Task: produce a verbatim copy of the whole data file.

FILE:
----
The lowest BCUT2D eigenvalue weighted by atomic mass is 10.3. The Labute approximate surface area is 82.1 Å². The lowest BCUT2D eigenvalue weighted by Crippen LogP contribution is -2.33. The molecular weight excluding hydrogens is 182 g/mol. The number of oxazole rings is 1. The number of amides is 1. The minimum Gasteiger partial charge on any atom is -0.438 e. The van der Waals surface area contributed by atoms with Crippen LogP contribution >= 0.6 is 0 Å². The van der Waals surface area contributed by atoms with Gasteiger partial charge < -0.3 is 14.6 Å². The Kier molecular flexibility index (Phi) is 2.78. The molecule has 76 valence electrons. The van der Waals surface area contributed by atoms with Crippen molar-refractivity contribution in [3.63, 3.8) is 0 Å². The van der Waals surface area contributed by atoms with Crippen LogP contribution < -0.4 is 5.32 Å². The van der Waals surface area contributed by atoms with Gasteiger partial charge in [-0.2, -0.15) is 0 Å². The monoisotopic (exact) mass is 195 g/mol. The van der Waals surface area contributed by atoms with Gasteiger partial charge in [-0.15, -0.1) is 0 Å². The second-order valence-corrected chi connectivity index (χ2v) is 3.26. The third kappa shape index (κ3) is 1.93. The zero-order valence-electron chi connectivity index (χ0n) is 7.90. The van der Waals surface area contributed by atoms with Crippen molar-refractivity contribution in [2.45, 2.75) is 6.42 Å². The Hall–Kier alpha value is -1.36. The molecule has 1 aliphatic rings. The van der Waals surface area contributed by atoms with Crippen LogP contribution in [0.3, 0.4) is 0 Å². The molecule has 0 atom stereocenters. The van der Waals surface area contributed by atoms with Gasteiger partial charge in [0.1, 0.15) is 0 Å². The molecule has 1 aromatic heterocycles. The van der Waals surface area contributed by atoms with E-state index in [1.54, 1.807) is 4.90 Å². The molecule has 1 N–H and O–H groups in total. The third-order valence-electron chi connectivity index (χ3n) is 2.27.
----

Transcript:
The lowest BCUT2D eigenvalue weighted by atomic mass is 10.3. The Labute approximate surface area is 82.1 Å². The lowest BCUT2D eigenvalue weighted by Crippen LogP contribution is -2.33. The molecular weight excluding hydrogens is 182 g/mol. The number of oxazole rings is 1. The number of amides is 1. The minimum Gasteiger partial charge on any atom is -0.438 e. The van der Waals surface area contributed by atoms with Crippen LogP contribution >= 0.6 is 0 Å². The van der Waals surface area contributed by atoms with Gasteiger partial charge < -0.3 is 14.6 Å². The Kier molecular flexibility index (Phi) is 2.78. The molecule has 76 valence electrons. The van der Waals surface area contributed by atoms with Crippen molar-refractivity contribution in [3.63, 3.8) is 0 Å². The van der Waals surface area contributed by atoms with Crippen LogP contribution < -0.4 is 5.32 Å². The van der Waals surface area contributed by atoms with Gasteiger partial charge in [-0.2, -0.15) is 0 Å². The monoisotopic (exact) mass is 195 g/mol. The van der Waals surface area contributed by atoms with Gasteiger partial charge in [-0.15, -0.1) is 0 Å². The second-order valence-corrected chi connectivity index (χ2v) is 3.26. The third kappa shape index (κ3) is 1.93. The zero-order valence-electron chi connectivity index (χ0n) is 7.90. The van der Waals surface area contributed by atoms with Crippen molar-refractivity contribution in [2.45, 2.75) is 6.42 Å². The Hall–Kier alpha value is -1.36. The molecule has 1 aliphatic rings. The van der Waals surface area contributed by atoms with Crippen LogP contribution in [0.3, 0.4) is 0 Å². The molecule has 0 atom stereocenters. The van der Waals surface area contributed by atoms with Gasteiger partial charge in [0.1, 0.15) is 0 Å². The molecule has 1 aromatic heterocycles. The van der Waals surface area contributed by atoms with E-state index in [1.54, 1.807) is 4.90 Å². The molecule has 1 N–H and O–H groups in total. The third-order valence-electron chi connectivity index (χ3n) is 2.27.